Haley Denning

Haley Denning

2021: Pac-12 Honor Roll selection, second-team All-Pac-12 and first-team NFCA All-Pacific Region who had a breakout season at the plate and in the field… led the Pac-12 in hits (75) and stolen bases (31), ranking nationally 5th and tied for 11th, respectively, in those two categories… also led the Utes in batting average (.391), runs (46), triples (5) and multi-hit games (23)… five triples ranked 15th in the NCAA… her 31 stolen bases (in 34 att.) were the most by a Utah player since 2001… stole 12 consecutive bases before being thrown out on her second attempt in the first game of a March 24 doubleheader vs. Utah Valley, and stole nine in a row before being thrown out at Arizona on April 24… began the season as the starting left-fielder, but moved to shortstop in midseason because of injuries that disrupted the lineup, and was spectacular in the field wherever she played… had a career-high four hits on May 14 vs. Oregon State.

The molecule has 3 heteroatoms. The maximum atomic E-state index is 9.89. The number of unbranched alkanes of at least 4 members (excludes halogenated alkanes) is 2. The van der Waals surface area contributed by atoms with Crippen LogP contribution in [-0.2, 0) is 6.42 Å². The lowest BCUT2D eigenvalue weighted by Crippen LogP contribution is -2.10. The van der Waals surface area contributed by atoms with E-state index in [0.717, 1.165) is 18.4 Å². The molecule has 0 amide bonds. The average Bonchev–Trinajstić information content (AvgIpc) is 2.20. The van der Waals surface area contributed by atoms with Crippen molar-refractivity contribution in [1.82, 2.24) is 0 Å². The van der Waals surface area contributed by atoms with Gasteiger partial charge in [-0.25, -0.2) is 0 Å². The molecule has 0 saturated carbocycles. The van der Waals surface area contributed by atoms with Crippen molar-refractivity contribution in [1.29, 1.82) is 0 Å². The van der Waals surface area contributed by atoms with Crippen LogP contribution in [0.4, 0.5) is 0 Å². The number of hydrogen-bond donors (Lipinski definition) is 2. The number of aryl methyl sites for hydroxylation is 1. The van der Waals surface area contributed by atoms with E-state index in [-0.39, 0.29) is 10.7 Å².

2020: Pac-12 All-Academic selection… all 18 games in left field… batted .397, second-best on the team, with 57 at bats, 23 hits (second on team), and a team-high 19 runs scored… led the team in stolen bases (12-12)… .466 slugging percentage.… leadoff hitter in 15 games, and batted ninth in the other three… had a team-high eight multi-hit games… named to the Puerto Vallarta College Challenge all-tournament team after hitting .467 and leading the team with four runs scored… fielding percentage of .95 and 18 putouts.

2019: Easton/NFCA Division 1 Scholar Athlete … redshirted due to injury.

Prior to Utah: Denning, an All-City and All-Region selection at Arcadia High School, had a career .588 batting average with 174 hits and 154 runs scored. She ranked as the No. 52 player in the nation by

She helped her club team, Firecrackers AZ, to a Triple Crown Sports Fireworks Super 32 U16 championship and a runner-up spot at the U18 Super 48.

Personal: Haley is the daughter of Gene and Chris Denning, and has one sibling, Connor. She is majoring in health promotion and education, specializing in the emergency medical service program with a goal of becoming a firefighter and being involved in wilderness rescue. Denning was also an all-division soccer player, registering 20 goals in a season.